- Tait's Edinburgh Magazine
- No. XI. February, 1833.
On the 22d of October last, the persons whose names are subscribed to
the following address were arrested. This masterly document will explain
their feelings. (NOTE REF 22 October 1832)
To the People of Ireland
We, the undersigned, now prisoners in the Gaol of Carlow,
under a process issued against our persons at the suit of his Majesty's
Attorney General, on account of arrears of tithes alleged to be due of
us, adopt this mode of protesting before Heaven and the nations of the
earth against the punishment inflicted on us, and of appealing to you
for sympathy in our confinement, whilst we pray you to imitate our
obedience to the constituted authorities, our constancy in trial, and
our legal opposition even unto chains and prisons, to those claims which
our conscience, the voice of nature, and the judgment of the whole
civilized world proclaim to be unjust.
We have heard, with sorrow of heart, of the blood of our countrymen
shed in struggles produced by the enforcement of tithe. May we hope,
that from the depth of a prison our voice may be heard, imploring our
fellow-subjects and fellow-sufferers to oppose no resistance but such as
is legal and constitutional, and such as we have given to those agents
of power who execute against us laws which we detest. Our strength is in
suffering, and not in opposing our naked breasts or excited passions to
the armed force which is arrayed against us. By patiently submitting to
the loss of our goods, or imprisonment of our persons, we will expose
the injustice of the laws which oppress us; we will collect and
strengthen the indignation of three whole nations — England, Ireland,
and Scotland; and direct it through Parliament to the destruction of
that old iniquity, which, in the name of Christ, deprives us of our
peace and of our property, and repays us with stripes and insult.
But what fills us with affliction, and adds peculiar pain to our
confinement is, that we suffer at the suit of a government to whose
support we contribute some thousands of pounds sterling annually to a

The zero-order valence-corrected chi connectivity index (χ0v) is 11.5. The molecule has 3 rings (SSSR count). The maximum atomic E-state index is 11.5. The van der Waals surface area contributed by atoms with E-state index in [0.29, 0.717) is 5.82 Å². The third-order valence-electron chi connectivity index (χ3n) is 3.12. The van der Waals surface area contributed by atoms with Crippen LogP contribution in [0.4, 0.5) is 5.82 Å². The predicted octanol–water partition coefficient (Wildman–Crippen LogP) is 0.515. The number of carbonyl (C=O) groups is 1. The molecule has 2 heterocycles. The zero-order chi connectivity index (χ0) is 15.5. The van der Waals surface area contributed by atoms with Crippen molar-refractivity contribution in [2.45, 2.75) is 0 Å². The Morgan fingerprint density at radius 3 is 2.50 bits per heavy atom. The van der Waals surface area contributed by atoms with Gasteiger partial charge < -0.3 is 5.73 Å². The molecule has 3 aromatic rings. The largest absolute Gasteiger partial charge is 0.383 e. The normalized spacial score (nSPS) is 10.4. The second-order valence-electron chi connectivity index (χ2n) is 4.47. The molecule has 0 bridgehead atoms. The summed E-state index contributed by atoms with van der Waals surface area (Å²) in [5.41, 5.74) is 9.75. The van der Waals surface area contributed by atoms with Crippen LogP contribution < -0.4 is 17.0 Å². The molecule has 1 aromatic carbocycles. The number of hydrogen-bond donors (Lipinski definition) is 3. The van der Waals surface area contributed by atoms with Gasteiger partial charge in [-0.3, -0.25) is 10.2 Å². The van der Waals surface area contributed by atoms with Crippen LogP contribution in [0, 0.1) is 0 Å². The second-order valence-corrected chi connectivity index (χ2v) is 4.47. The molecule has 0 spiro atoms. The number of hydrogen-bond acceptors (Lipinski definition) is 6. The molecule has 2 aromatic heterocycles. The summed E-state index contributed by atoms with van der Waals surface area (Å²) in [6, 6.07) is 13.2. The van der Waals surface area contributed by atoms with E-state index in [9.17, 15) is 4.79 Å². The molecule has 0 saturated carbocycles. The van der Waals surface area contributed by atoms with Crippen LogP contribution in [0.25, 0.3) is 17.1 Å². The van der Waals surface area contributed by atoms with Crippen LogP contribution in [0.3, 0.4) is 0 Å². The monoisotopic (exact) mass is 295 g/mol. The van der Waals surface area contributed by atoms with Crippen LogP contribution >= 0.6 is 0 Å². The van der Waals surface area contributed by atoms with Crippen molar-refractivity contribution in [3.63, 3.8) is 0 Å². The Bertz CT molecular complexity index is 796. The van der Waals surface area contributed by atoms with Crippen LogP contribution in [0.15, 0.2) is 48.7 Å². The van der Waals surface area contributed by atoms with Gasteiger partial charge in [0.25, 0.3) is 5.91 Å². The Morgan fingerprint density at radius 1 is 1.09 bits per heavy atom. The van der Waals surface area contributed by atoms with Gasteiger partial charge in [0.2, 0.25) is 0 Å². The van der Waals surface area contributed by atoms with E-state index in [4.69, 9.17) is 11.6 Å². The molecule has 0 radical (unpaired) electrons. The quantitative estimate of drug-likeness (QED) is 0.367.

government whose measures and stability we maintained with all our
strength and mind against the very men who sought its overthrow, and
factiously opposed, and still oppose, all their measures; but whose
alleged claims this same Government have adopted, and have now enforced
by the imprisonment of our persons.
Our pain in this respect is no way alleviated by the specious but
uncandid allegation, that a government is obliged to uphold existing
laws: for the law under which we suffer was introduced into parliament
by the Government itself, and instead of being called for by the
country, was denounced, in and out of Parliament, as injurious to all
the feelings and interests of the people of Ireland. From our prison we
protest against this law; we blame the Government which introduced it,
and we believe that no friend to Ireland consented to its enactment, or
shares in its execution.
We therefore conjure our countrymen who are fellow-bondsmen with us,
or likely to become so, to submit patiently, as we have done, to the
loss of goods, and even to incarceration of their persons ; and to
protest aloud and unceasingly, but at the same time constitutionally,
legally, and peaceably, against the injustice exercised against us — to
deprecate the Government from warring against their own subjects from
oppressing those who would be their friends; and to petition, with one
voice, the Legislature utterly to abolish tithes, and apply the residue
of what is called church property to those purposes of religion and
charity which the wisdom of Parliament can so easily discover.
- The Very Rev. Dr. FITZGERALD, President of
- Mr. J. HANLON, Proprietor, Coffey's Hotel.
- Mr. J. COFFEY, 80 years of age, and the
richest trader in Carlow.
- Mr. J. HAUGHTON, of the Society of Friends,
and Distiller in Carlow.
- Mr. R. PAUL, Brewer.
- Mr. R. IVERS, Shopkeeper.
- Mr. J. LENNON, Farmer.
- Mr. Js. BERHAM, Farmer.
- Mr. Js. D'ARCY, Farmer.
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